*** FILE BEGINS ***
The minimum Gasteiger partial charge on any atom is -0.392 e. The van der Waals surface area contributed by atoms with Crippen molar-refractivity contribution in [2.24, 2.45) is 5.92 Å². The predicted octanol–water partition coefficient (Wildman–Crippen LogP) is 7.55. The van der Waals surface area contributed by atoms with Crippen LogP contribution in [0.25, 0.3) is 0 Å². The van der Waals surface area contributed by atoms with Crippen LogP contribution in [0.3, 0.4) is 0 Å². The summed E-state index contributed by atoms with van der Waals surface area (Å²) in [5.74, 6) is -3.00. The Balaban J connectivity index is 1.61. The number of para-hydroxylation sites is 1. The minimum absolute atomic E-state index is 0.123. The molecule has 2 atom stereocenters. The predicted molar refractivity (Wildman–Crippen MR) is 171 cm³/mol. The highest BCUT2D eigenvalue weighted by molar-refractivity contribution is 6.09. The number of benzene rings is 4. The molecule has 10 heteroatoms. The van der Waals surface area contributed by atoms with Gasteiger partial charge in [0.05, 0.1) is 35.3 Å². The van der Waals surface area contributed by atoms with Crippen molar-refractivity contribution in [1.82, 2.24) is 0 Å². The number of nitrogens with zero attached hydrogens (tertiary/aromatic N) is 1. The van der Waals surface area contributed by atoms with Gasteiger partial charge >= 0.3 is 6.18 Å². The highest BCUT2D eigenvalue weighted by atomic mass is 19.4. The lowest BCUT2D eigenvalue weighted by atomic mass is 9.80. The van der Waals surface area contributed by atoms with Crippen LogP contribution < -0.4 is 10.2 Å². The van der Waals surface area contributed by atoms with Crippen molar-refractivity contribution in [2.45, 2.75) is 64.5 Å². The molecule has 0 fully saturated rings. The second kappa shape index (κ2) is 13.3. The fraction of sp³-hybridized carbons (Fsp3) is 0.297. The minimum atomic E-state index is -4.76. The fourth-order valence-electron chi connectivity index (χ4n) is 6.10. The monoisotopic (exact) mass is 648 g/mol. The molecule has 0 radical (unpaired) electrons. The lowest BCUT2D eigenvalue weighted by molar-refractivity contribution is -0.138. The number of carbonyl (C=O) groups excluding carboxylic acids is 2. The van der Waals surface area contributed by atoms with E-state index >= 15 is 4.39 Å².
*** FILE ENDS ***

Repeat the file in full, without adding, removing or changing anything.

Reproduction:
The minimum Gasteiger partial charge on any atom is -0.392 e. The van der Waals surface area contributed by atoms with Crippen molar-refractivity contribution in [2.24, 2.45) is 5.92 Å². The predicted octanol–water partition coefficient (Wildman–Crippen LogP) is 7.55. The van der Waals surface area contributed by atoms with Crippen LogP contribution in [0.25, 0.3) is 0 Å². The van der Waals surface area contributed by atoms with Crippen LogP contribution in [0.3, 0.4) is 0 Å². The summed E-state index contributed by atoms with van der Waals surface area (Å²) in [5.74, 6) is -3.00. The Balaban J connectivity index is 1.61. The number of para-hydroxylation sites is 1. The minimum absolute atomic E-state index is 0.123. The molecule has 2 atom stereocenters. The predicted molar refractivity (Wildman–Crippen MR) is 171 cm³/mol. The highest BCUT2D eigenvalue weighted by molar-refractivity contribution is 6.09. The number of benzene rings is 4. The molecule has 10 heteroatoms. The van der Waals surface area contributed by atoms with Gasteiger partial charge in [0.05, 0.1) is 35.3 Å². The van der Waals surface area contributed by atoms with Crippen molar-refractivity contribution in [1.82, 2.24) is 0 Å². The number of nitrogens with zero attached hydrogens (tertiary/aromatic N) is 1. The van der Waals surface area contributed by atoms with Gasteiger partial charge >= 0.3 is 6.18 Å². The highest BCUT2D eigenvalue weighted by atomic mass is 19.4. The lowest BCUT2D eigenvalue weighted by atomic mass is 9.80. The van der Waals surface area contributed by atoms with Crippen LogP contribution < -0.4 is 10.2 Å². The van der Waals surface area contributed by atoms with Crippen molar-refractivity contribution in [2.45, 2.75) is 64.5 Å². The molecule has 0 fully saturated rings. The second kappa shape index (κ2) is 13.3. The fraction of sp³-hybridized carbons (Fsp3) is 0.297. The minimum atomic E-state index is -4.76. The fourth-order valence-electron chi connectivity index (χ4n) is 6.10. The monoisotopic (exact) mass is 648 g/mol. The molecule has 0 radical (unpaired) electrons. The lowest BCUT2D eigenvalue weighted by molar-refractivity contribution is -0.138. The number of carbonyl (C=O) groups excluding carboxylic acids is 2. The van der Waals surface area contributed by atoms with E-state index >= 15 is 4.39 Å².